A Wall Street Journal’s recent economic analysis shows

China is keen to promote RMB as a possible alternate to US dollar. China also wants to use the BRICS (Brazil, Russia, India, China, South Africa) trade group to support RMB. China sees the expanded BRICS trade grouping (Iran, Egypt, Ethiopia, and the United Arab Emirates) as a helpful RMB tool. In the absence of any separate currency for the BRICS, China is canvassing for trading in RMB. Although SA joined BRICS initially, after its first meeting, quietly informed the group that it had not finalised its participation in BRICS. The several decades-long animosity between Kingdom SA as a nation with Sunnis, as majority, and Iran with majority of Shites is well known. The WSJ reminds us of the recent SA’s proxy war with Iran in Yemen.

This takes us to try seeing the future as well. The US, today, is far more self-sufficient in crude production presently than it was in 1974. Its annual inventories are more than its annual imports for strategic, defence reasons. Further, solar and other renewable energy resources are increasingly tapped, in addition to stepping up nuclear power generation modes which are always available. Worse comes to the worst, resorting to the banned shale gas way-out is not out of question

On the other hand, SA is intensely aware that the world demand for its crude is decreasing and its own supply capacity would not last long. The crude is simply not a viable option any longer for SA’s future. It is estimated that at the current rates of extraction, Saudi oil reserves will be completely depleted in 50 years. Oil revenues are also expected to decline significantly by 2040 because of decreases in global demand. Currently oil accounted for 40% of the Kingdom’s GDP and fiscal revenues are dominated by oil revenues to the extent of 75%. 

SA is planning wisely. Regardless of the 1974 Joint Bilateral Commission on Economic Cooperation in June 1974, the Biden Administration and Kingdom of SA’s Crown Prince Al-Saudi Mohammed bin Salman are on the verge of finalising a Mission 2030 for the Kingdom. The objective is diversification of the Saudi economy. The Mission 2030 is expected to reduce dependence on oil, as oil are declining in the midst of world-wide promoting alternate, energy resource measures development by crude importing countries.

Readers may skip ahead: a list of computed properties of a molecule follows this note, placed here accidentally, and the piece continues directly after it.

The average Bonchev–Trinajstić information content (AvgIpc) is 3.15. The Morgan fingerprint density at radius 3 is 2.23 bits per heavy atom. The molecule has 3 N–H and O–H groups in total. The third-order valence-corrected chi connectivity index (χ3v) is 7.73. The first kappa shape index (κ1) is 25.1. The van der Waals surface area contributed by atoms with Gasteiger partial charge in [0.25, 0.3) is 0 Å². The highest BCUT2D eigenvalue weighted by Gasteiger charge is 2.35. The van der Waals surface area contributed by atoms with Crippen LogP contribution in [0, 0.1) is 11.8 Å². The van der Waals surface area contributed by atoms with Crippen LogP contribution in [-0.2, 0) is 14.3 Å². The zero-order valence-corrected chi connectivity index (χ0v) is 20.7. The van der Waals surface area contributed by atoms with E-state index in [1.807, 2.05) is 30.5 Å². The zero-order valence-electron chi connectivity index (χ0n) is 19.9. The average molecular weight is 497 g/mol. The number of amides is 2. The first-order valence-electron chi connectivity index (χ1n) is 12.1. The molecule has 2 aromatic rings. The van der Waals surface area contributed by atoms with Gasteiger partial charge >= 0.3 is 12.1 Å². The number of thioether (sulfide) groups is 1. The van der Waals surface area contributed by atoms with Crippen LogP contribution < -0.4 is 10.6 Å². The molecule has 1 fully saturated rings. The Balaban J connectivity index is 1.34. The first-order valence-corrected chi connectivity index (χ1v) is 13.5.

Under the Mission 2030, the US is expected to finance projects aimed at the diversification of the Saudi economy. In turn, SA would entrust contracts for projects would be given only to the US based and owned companies. It is an age-old and well tested aid for growth and development principle or the maxim: “The donor is twice blessed!” Aid as grant promotes goodwill and ensures the return of money in terms of earnings from exports of goods and services to aid recipient nations. 

Other than economic underpinnings, a well-researched article (The Hindu June 23, 2024) by Mahesh Sachdev, a former Indian diplomat deals with political aspects of Mission 2030. Modelled on the US-Japan Treaty after the Second World War, the US would be ready to protect the Kingdom of SA in the event of an attack from the regional, hostile enemies (including Israel and Iran), with the provision of state-of-art F-35 stealth fighters and the likely, most prized gift, nuclear technology for peaceful use. It seems the US is also agreeable to work towards a ceasefire in Gaza and some movement towards a two-state solution to the Israel-Palestine problem.  

There is no need for any renewal of unwritten/unsigned agreement of the invisible petrodollar. The US dollar would continue to dominate for some more time. Remember the epigram from the French writer, Jean-Baptiste Alphonse Karr : plus ça change, plus c'est la même chose  — It means: The more it changes, the more it’s the same!